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Monday, 11 November 2013

Lusty Ligeia

Looks like I got my wish for a court card to show you from the Vampire Tarot by Robert Place (St Martins Press 2009). This is the Knave of Stakes, or Page of Swords, and the character is Ligeia, from the Edgar Allan Poe story. 'Ligeia' was always one of my favourite Poe stories. It was first published in 1838, and is really quite sick! Poe was a bit obsessed with the notion of a beautiful young woman dying and awakening in the tomb, having been buried alive, or in some way rising from the dead. You can read the whole story here, and I do highly recommend it. But if you just want the low-down,  Shmoop is a wonderfully funny tutorial site which has provided this summary. Basically, the narrator of the story was once in a relationship with the beautiful and mysterious Ligeia; she dies, he marries again (opposite in every way to Ligeia), the new one dies, and he is sitting at her deathbed high on opium when she rises in her shroud and the body has been transformed into Ligeia! (Cue spooky music).

For some reason, Place's companion book calls 'Ligeia' a poem, but it most assuredly is a short story, and one which I taught back in the olden days, when I was a teacher of American literature.

 In the short story, Ligeia is portrayed as a statuesque beauty, with glowing black eyes, wild black hair, pale skin, brilliant teeth, a very sharp intelligence and willful spirit. Her dying words are of overpowering death. Apparently, she finds a way - by reanimating the dead body of her lover's blonde-haired, blue-eyed wife. In the Knave of Stakes card, we see Ligeia moving toward us, unwinding Rowena's burial shroud as she advances. Her skin is so pale it is lavendar, her eyes rimmed in red, her lips and her sharp pointy fingernails are brilliant red. Her face looks a bit dewy and sweet compared to my image of the lusty Ligeia. Place says, 'This card represents someone who is beautiful, passionate, and possessing a strong will.'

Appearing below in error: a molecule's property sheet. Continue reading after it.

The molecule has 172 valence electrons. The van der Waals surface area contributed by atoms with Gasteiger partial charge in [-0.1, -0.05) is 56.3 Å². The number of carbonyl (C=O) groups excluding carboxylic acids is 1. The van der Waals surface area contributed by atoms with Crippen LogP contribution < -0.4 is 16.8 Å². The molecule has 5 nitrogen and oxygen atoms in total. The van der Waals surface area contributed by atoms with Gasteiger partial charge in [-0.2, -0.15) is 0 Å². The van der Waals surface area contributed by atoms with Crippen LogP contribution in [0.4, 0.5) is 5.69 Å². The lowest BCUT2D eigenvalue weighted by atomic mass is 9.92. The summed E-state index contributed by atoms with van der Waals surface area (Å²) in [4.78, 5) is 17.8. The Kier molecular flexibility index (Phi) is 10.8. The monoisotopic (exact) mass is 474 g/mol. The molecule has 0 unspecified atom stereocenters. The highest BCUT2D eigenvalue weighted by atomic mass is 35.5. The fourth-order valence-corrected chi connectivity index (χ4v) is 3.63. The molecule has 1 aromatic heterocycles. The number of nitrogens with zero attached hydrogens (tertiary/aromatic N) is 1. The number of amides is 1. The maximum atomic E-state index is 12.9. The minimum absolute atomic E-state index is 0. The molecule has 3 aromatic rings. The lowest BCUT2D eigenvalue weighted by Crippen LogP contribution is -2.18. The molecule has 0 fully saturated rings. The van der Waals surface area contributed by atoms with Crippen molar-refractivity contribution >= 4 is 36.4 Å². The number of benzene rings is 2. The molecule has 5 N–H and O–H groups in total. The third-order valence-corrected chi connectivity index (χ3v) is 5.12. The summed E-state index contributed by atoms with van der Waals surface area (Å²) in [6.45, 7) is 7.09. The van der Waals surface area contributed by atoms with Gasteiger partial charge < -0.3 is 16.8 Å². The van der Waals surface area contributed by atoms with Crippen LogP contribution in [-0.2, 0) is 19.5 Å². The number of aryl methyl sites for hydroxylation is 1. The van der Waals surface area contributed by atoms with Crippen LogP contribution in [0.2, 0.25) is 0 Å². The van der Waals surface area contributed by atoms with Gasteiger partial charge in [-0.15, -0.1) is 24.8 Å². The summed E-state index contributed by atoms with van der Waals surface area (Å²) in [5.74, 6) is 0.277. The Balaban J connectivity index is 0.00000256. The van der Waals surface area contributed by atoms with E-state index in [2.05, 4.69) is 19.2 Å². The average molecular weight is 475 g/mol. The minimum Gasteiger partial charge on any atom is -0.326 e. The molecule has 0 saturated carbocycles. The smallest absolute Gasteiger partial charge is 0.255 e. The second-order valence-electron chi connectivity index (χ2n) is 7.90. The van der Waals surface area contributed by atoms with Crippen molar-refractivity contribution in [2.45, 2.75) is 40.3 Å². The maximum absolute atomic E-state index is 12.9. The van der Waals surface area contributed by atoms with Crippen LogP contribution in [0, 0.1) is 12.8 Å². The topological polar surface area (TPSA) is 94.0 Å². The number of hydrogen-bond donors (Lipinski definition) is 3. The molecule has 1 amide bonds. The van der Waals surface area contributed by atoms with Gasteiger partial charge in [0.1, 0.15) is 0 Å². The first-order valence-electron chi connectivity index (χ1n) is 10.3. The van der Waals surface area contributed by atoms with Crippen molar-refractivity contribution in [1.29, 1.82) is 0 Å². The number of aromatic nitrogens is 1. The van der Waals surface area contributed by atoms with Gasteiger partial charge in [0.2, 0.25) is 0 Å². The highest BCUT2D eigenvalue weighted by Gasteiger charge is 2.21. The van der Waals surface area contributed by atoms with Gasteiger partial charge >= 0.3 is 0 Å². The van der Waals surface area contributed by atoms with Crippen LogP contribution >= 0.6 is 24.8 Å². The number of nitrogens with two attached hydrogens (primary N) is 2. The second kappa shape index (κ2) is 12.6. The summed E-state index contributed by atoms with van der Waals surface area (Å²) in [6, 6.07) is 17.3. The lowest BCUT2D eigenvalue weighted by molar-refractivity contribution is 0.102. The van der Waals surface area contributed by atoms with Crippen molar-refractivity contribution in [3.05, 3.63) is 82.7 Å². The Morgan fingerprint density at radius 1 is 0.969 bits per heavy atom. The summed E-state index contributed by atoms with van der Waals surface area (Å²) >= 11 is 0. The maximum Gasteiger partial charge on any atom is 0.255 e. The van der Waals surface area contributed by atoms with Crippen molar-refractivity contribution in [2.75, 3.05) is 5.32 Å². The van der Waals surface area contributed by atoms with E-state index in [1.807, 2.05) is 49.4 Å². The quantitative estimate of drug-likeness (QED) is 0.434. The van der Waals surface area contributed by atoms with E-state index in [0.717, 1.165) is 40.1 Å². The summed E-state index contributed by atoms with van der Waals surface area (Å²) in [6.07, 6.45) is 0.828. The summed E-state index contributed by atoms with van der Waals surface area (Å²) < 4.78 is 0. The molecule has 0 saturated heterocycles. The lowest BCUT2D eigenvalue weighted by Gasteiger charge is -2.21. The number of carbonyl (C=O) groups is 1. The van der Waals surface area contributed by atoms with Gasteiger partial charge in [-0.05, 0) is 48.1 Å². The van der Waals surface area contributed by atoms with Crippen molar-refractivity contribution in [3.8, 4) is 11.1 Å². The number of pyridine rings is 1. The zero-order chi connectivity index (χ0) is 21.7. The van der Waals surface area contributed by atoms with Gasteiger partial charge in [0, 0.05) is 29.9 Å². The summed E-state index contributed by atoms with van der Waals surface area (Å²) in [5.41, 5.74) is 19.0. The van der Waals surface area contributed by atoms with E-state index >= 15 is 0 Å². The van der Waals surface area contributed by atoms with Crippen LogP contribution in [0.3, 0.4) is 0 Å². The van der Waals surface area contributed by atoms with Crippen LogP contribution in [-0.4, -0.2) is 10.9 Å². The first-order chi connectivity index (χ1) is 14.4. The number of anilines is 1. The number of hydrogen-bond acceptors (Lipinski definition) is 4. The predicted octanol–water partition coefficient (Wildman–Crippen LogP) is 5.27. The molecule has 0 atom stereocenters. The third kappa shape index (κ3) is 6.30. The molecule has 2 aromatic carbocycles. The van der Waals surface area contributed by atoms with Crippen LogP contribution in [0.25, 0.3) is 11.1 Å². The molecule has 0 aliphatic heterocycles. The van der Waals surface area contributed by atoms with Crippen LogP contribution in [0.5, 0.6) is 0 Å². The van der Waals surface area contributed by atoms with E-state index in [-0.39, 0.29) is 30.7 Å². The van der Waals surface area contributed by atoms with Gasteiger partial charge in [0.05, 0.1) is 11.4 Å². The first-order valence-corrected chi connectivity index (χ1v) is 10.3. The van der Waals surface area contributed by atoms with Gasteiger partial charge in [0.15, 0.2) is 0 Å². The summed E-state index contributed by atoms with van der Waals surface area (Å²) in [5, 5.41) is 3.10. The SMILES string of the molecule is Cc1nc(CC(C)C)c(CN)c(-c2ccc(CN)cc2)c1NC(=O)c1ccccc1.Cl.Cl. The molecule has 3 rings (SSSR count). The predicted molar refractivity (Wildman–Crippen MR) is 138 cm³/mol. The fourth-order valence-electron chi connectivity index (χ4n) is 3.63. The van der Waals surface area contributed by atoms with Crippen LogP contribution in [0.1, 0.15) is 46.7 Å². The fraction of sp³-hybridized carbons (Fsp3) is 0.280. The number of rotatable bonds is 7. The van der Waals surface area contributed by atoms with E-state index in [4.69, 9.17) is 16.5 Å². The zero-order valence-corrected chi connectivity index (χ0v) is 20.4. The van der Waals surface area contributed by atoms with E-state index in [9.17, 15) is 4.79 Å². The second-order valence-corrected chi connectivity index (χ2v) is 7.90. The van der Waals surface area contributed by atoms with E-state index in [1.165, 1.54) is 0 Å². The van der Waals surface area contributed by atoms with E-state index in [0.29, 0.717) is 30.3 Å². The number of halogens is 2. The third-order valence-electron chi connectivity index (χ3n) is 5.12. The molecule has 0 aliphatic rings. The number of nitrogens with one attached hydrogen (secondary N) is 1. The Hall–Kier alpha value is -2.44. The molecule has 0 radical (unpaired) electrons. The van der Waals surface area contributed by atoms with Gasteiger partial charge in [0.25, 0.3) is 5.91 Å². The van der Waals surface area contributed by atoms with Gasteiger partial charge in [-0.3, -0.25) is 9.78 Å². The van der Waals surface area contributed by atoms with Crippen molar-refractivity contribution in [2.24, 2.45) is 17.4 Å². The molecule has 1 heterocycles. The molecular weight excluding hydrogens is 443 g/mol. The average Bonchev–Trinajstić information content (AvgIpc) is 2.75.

Now, I like to compare court cards to fictional characters, and I usually associate Page of Swords with Lisa Simpson. Thinking about it, I suppose Ligeia does have some things in common with Lisa. They both are very bright. They both think outside the box. They both latch very passionately on to their causes, are tenacious in that respect. Just Lisa doesn't tend to come back from the dead to reanimate another woman's body, but then she's only 8.

I wonder in what capacity I will need to call upon my inner Ligeia. Will I need to play devil's advocate? Will I need to find the most expedient means to my own ends, even if they go against the norm, or even what the average person would consider within the realm of possibility? I hope not. It's Monday, for goodness' sake. I'm not ready for that kind of aggro.

(By the way, if you don't know how to pronounce the name, it is 'Lye - JEE - ah.')

1 comment:

  1. Hey, if any 8 year old could do it, it would be Lisa :D

    As for Ligeia moments, I've been swotting up on tax law - I think I'll count that :o